who are we kidding? elections are about ideology not policies

i passionately despise abbott

every time i hear “we’ll stop the boats” i want to invite the man to a bare knuckle cage fight and pummel him. this strong reaction made me think, “why do i hate this man so much? i’ve not even met him?”

as i watched the twitter stream, i watched as other seemingly intelligent people descend into zealotry. then i thought about my own motivations and i came to the conclusion that for all this talk about ‘policies’ what we’re all really voting on is ideologies. does this statement get an reaction from you? does it make you feel righteous indignation?

we hide behind ‘policies’ to rationalise what essentially irrational. commentators in the media, on twitter and out on the street all passionately put forward the reasons why they vote one way or the other. that they are right and others are wrong. at the end of the day we vote based on an ideology. is there such a thing as the right ideology?

who researches the every party’s policies before voting? read them line by line have we?

or have we just read what the media have told us? how we choose to vote may have come from how our parents voted or whether we believe that refugees will take ‘australian jobs’. it’s ideology that makes us right, left, conservative, centre, green, blue, or red. yet people seem to use ‘policy’ as justification to call each other names and take the high moral ground on twitter. i think it’s time we got off our high horses and stopped pretending that we are these altruistic creatures wanting what is really best for the country. what we want is a country moulded to our beliefs and prejudices.

it’s not just this election either

i’m going to go out on a limb and say it’s every election in the history of humanity. do you think social media really won the election for obama? or was it the resounding message of “change” regardless of the medium? didn’t obama just have the message that everyone wanted to hear? did he not just stand for an ideology? one that resonated? one that people were ready for?

i voted greens

i voted greens because of an ideal. i voted greens because i believe in their ideals. that in 2010 gay people should be able to express their love just like straight people. i am a refugee, and many of my family came here on boats just after the vietnam war. so tony’s ‘stop the boats’ offends me.

my best friend is a liberal voter

he votes liberal because he hates the union movement. he cannot name a single pro union piece of legislation but just can’t bring himself to vote for labor. he’s also from blue state perth. i have other friends that vote for a party because their parents voted for that party.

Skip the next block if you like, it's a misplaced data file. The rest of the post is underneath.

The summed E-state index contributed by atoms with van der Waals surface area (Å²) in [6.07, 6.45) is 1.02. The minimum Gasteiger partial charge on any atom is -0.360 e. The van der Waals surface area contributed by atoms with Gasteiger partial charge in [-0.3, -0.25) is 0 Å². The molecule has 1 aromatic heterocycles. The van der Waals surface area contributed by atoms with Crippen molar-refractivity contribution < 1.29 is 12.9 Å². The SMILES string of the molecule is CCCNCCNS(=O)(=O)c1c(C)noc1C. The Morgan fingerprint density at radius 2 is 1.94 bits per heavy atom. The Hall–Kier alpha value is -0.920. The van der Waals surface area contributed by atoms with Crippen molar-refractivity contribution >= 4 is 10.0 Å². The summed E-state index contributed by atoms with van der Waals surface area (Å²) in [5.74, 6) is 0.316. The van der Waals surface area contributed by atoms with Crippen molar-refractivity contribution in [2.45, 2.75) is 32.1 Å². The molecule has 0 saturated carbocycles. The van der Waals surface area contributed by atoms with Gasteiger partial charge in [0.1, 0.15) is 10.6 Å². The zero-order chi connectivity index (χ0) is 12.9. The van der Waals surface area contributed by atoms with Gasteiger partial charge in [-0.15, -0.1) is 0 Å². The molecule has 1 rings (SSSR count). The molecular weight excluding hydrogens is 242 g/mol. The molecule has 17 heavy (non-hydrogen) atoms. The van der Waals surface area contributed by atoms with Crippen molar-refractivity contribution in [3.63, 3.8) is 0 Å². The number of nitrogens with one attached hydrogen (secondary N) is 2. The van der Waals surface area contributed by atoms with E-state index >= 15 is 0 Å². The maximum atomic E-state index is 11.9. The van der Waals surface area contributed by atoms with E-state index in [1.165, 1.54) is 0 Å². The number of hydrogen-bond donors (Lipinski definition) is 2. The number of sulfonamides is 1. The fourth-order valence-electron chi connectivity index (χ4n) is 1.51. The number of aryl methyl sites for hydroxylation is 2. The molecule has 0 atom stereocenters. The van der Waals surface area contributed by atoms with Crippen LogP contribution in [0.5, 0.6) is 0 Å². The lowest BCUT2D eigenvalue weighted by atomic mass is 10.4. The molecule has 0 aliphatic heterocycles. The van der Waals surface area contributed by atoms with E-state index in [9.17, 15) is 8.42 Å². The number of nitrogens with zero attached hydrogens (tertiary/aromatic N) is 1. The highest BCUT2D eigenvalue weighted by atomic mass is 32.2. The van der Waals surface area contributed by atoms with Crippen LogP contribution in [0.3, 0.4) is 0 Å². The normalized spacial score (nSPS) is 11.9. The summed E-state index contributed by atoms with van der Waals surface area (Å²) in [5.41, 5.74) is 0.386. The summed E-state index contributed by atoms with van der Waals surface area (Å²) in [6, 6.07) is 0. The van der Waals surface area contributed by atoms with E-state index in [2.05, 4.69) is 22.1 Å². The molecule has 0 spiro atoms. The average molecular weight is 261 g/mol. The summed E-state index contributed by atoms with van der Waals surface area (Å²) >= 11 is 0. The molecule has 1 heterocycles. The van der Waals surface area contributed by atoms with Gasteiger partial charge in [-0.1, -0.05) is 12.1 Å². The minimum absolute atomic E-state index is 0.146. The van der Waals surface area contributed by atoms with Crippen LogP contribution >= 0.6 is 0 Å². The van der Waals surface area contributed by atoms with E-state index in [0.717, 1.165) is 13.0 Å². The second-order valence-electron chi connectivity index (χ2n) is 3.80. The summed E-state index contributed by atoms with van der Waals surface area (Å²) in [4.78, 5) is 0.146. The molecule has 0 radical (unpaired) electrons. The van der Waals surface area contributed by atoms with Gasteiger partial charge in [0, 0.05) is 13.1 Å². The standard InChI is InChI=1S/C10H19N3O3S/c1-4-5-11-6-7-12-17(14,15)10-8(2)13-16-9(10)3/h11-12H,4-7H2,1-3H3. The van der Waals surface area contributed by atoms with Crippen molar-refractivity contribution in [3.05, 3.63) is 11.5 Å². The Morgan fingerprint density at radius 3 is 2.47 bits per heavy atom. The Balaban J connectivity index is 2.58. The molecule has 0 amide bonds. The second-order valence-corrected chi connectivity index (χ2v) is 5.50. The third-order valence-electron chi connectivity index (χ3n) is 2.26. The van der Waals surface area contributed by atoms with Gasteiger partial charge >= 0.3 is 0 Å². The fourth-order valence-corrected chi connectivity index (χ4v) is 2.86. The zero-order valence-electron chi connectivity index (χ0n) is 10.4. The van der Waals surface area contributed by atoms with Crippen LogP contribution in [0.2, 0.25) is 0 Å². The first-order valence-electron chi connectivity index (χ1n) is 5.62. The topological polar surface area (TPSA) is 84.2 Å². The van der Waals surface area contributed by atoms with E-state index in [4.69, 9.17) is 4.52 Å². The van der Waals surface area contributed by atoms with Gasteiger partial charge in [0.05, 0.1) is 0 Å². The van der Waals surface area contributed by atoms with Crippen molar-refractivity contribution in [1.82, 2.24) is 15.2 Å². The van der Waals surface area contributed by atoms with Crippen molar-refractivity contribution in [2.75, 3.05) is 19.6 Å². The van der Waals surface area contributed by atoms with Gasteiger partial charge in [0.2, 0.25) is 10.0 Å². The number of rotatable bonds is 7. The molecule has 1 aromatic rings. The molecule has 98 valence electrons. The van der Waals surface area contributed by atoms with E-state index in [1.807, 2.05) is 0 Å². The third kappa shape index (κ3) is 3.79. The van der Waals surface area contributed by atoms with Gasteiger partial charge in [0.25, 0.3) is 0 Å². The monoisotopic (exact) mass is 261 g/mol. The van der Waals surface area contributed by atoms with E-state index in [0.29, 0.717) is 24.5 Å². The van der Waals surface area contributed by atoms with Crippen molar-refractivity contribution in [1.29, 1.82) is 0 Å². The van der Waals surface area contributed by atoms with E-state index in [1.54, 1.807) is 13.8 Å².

electorates remain ‘safe seats’ for parties because people identify with that party. go out west and people vote labor. go to sydney’s north shore and people vote liberal.

so here’s the crux of the issue

ultimately, in a democracy it’s the most popular ideology that wins power. that’s not to say that there are not any rights or wrongs, but for the most part our fellow australians have just walked a different path to us, and have different views.

so whatever you believe in, express it. debate it passionately, but don’t resort to the argument that my party’s ‘policies’ are better than your party’s ‘policies’ because really, what it’s all about is: “my prejudices are just different to your prejudices”.

and mr abbott, if you’re reading this, actually, i don’t hate you, but your ideologies are definitely not mine. for the sake of our nation, i hope more people are like me, than you.

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I'm a strategy guy at Ogilvy & Mather who likes old cameras and typewriters, fast bikes and rusty sunken ships.

Comments

  1. I agree. I voted Green too. And I love my Vietnamese friends who came here as refugees, Australia is so lucky to have all of you! I say you, but I mean us because that’s how much I love them/us. Thich Nhat Hanh has a song “because I am in you and you are in me … ” :) x ? ? ? ? ? ?

  2. Thanks Frances. I guess the Twittersphere is right, you are lovely! :)

  3. If I had the right to vote for anyone in this country I would have voted for the Greens as well. Just because they seem to be the only party in this country that has at least some common sense left. I believe ideology and policy go hand in hand, so despite the slight differences in economic policies on each side it would be fair to say they have one common ground. Racism.

    The repulsive use of asylum seekers as political footballs in public debate and media’s willingness to regurgitate misleading comments from both sides of the party lines without due analysis says more about this country than we would like to admit.

    It seems that even though Australia abolished its White Australia Policy in 1970, the underlying ideology still unifies the nation come election time.

  4. If I had the right to vote for anyone in this country I would have voted for the Greens as well. Just because they seem to be the only party in this country that has at least some common sense left. I believe ideology and policy go hand in hand, so despite the slight differences in economic policies on each side it would be fair to say they have one common ground. Racism.

    The repulsive use of asylum seekers as political footballs in public debate and media’s willingness to regurgitate misleading comments from both sides of the party lines without due analysis says more about this country than we would like to admit.

    It seems that even though Australia abolished its White Australia Policy in 1970, the underlying ideology still unifies the nation come election time.

  5. Thanks Emanuel for your thoughtful response. I am an optimist, and the optimist in me sees that even since the last Howard election public opinion has started to turn against the race card used in elections. Unfortunately, Tony Abbott has not.